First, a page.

There has also been a substantial drop in cocaine supply coming out of Colombia. As one of the top three cocaine producing countries, along with Bolivia and Peru, this has had a huge impact on the drug’s consumption in the United States. Results from a survey by the government of Colombia and UNODC show that coca cultivation in Colombia continued to decline for the fourth straight year in a row. According to Daniel Mejia, the director of the Research Center on Drugs and Security at the Universidad de los Andes in Bogota, this drop in cocaine production is accredited to the Colombian government’s shift in focus on how to intervene its production in 2008. Instead of implementing drug seizures in the coca crop stage, the minister and now-president Juan Manuel Santos Caldero switched to intervening the plant’s processing stage in labs and facilities. As a result of this effective new strategy, the government of Colombia achieved a 51% reduction in cultivation over the past four years.
In a larger sense, not only has Colombia undergone quite a dip in cocaine production, the global area under coca cultivation has also significantly reduced in size. In 2011, it was 14 percent lower than in 2007 and 30 percent less than in 2000.
Another source for the downward trend in cocaine use has been linked to improved measures by the US Coast Guard in stopping the importation of the substance before it can reach the country. In a recent blog post, it was reported that the US Coast Guard confiscated 236,000 pounds of cocaine, an estimated value of $3.5 billion, in 2012. Statistics gathered from the 2013 World Drug Report further prove the efficacy of law enforcement intervention of coca cultivation, as the world’s largest cocaine seizures continue to be from Colombia, with 200 tons, and the United States, with 94 tons. According to the ONDCP, there has been a 48 percent drop in the number of cocaine seizures in the US from 2006 to 2011.
The decline of cocaine use has also been associated with the idea that it lost the attribution it once had with affluence and has perhaps been replaced by other drugs that are more easily accessible, such as prescription medications.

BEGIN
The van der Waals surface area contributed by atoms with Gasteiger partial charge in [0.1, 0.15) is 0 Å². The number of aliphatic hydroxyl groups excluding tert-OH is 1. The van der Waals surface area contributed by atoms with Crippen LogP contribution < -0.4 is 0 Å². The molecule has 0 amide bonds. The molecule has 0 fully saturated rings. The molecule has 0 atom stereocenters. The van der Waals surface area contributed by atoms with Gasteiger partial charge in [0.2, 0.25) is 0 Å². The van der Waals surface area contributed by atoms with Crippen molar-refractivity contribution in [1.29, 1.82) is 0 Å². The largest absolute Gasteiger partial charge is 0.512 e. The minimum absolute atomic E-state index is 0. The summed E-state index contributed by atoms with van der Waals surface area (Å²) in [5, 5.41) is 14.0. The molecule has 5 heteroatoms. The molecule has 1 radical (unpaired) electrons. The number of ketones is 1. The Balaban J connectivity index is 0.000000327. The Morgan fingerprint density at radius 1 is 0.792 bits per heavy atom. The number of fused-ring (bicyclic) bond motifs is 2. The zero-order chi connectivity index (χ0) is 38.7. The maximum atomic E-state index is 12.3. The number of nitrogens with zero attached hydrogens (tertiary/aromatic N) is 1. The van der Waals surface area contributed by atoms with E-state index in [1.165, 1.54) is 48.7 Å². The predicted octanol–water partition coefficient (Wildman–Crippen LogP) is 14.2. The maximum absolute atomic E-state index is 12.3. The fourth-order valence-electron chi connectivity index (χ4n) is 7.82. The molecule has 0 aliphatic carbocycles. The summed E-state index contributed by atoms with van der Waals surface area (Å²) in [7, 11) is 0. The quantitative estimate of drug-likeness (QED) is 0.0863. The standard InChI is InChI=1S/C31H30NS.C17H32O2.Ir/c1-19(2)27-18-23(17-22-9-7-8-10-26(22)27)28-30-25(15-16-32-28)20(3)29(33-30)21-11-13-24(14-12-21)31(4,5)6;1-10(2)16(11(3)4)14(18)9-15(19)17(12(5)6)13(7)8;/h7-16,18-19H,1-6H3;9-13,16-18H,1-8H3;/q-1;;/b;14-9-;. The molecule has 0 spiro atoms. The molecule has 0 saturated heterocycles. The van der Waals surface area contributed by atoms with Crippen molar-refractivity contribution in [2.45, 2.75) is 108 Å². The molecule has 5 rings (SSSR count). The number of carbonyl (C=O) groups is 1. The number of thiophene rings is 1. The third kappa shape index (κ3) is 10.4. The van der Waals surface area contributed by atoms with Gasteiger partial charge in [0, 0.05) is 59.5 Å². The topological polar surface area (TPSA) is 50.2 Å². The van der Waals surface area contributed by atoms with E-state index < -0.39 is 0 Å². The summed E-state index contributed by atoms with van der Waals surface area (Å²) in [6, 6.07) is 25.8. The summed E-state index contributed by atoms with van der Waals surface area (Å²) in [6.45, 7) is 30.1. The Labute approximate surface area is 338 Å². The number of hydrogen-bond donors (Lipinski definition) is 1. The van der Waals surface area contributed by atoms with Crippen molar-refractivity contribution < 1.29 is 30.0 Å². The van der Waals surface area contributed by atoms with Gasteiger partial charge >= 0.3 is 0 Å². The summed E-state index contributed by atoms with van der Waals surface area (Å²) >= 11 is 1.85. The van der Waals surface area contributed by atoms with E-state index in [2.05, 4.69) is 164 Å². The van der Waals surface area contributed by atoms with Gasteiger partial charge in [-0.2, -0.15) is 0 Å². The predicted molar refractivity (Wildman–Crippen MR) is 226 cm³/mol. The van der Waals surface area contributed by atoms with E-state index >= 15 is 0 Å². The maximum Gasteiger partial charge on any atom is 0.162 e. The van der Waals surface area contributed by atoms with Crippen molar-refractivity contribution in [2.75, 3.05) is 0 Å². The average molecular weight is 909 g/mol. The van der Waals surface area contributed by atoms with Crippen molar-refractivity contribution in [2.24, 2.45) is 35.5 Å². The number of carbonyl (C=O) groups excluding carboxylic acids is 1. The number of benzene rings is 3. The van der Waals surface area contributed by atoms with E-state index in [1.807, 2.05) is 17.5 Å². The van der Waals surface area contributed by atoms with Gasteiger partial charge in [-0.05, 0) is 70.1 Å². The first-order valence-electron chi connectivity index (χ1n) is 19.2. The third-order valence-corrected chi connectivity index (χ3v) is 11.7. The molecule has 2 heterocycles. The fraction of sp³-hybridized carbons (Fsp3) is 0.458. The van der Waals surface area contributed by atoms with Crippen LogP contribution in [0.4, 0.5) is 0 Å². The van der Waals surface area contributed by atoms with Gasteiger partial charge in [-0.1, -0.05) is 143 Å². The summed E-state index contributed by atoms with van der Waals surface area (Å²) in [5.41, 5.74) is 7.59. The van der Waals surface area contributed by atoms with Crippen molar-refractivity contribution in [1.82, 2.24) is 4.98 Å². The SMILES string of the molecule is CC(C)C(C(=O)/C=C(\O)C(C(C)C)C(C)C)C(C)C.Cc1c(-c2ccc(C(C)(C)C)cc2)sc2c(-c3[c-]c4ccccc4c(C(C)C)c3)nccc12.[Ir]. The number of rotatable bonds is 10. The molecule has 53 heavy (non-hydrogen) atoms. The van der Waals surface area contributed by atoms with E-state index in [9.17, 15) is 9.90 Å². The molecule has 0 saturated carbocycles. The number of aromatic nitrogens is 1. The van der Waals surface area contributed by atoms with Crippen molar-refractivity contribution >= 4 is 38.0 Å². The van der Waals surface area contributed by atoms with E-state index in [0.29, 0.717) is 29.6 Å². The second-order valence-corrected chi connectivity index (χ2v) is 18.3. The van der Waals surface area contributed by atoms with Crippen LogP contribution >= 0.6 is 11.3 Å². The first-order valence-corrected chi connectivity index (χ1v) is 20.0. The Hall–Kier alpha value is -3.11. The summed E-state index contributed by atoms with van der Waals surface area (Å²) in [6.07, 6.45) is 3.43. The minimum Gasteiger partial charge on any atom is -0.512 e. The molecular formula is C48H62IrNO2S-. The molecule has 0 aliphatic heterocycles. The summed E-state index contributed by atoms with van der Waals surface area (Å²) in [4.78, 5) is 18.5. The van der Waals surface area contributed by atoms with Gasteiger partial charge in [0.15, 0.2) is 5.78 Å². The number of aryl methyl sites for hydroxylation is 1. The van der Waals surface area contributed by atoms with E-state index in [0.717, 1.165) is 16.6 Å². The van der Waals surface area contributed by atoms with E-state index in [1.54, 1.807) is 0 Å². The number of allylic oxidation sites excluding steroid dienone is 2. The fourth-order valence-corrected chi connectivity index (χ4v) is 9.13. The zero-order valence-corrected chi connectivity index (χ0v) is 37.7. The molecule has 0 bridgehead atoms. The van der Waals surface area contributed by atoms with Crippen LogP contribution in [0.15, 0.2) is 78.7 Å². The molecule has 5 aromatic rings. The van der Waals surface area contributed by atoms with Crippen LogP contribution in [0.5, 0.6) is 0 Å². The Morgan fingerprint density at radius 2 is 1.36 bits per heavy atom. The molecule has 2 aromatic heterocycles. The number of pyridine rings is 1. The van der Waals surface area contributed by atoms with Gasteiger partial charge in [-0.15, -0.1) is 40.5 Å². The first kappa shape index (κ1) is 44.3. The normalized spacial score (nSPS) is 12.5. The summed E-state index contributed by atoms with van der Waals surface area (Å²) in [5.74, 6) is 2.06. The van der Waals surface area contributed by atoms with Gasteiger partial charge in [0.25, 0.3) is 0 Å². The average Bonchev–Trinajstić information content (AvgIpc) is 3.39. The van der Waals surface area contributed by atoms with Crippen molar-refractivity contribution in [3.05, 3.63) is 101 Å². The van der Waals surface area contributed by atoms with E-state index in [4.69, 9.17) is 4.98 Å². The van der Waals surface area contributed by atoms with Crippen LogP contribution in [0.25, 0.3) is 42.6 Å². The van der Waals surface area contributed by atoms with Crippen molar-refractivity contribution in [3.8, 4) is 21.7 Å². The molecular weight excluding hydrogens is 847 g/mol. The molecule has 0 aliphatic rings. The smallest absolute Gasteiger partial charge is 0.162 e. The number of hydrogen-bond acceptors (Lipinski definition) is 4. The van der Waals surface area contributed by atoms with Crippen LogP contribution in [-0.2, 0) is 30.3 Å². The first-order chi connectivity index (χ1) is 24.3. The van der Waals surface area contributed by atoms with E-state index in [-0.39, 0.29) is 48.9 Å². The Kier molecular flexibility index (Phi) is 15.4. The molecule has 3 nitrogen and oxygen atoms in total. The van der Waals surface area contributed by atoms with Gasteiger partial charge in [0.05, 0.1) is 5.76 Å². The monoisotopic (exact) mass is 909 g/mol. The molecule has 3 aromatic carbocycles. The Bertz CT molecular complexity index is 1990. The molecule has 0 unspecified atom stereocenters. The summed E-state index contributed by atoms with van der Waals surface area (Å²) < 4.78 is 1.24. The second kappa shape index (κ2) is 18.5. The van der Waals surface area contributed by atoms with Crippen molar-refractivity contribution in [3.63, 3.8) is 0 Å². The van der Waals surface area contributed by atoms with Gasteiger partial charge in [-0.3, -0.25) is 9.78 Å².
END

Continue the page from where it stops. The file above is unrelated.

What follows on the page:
“All these drugs are fashion goods and fashions change quite rapidly for inexplicable reasons, and for whatever reason the glamor of cocaine has declined a lot,” Reuter explains. “What is really striking is the price of cocaine was steadily declining and was not generating new consumption. It just has lost its appeal.”
Cocaine Use Around the World
While countries in North America and Western and Central Europe that have a recorded history of high cocaine use have observed a decline or stabilization in recent years, research by the UNODC indicated that the cocaine market has instead been shifting to several regions which were not previously associated with the drug. Noticeable increases in cocaine use have been noted in Asia, Oceania, Central and South America, and the Caribbean — specifically in Brazil, Costa Rica and Peru, according to the 2013 UNODC World Drug Report. With 1.6 percent of the adult population in South America using cocaine, a continent largely in economic turmoil, the 80s-era image of cocaine as a glamourous drug intended for the wealthy is no longer relevant.
“We tend to have a long term trend in the fashion of drugs and I expect this decline of cocaine to continue for quite a while,” Reuter predicts. “There are fewer people promoting it and it’s more and more seen as associated with people who are in trouble.”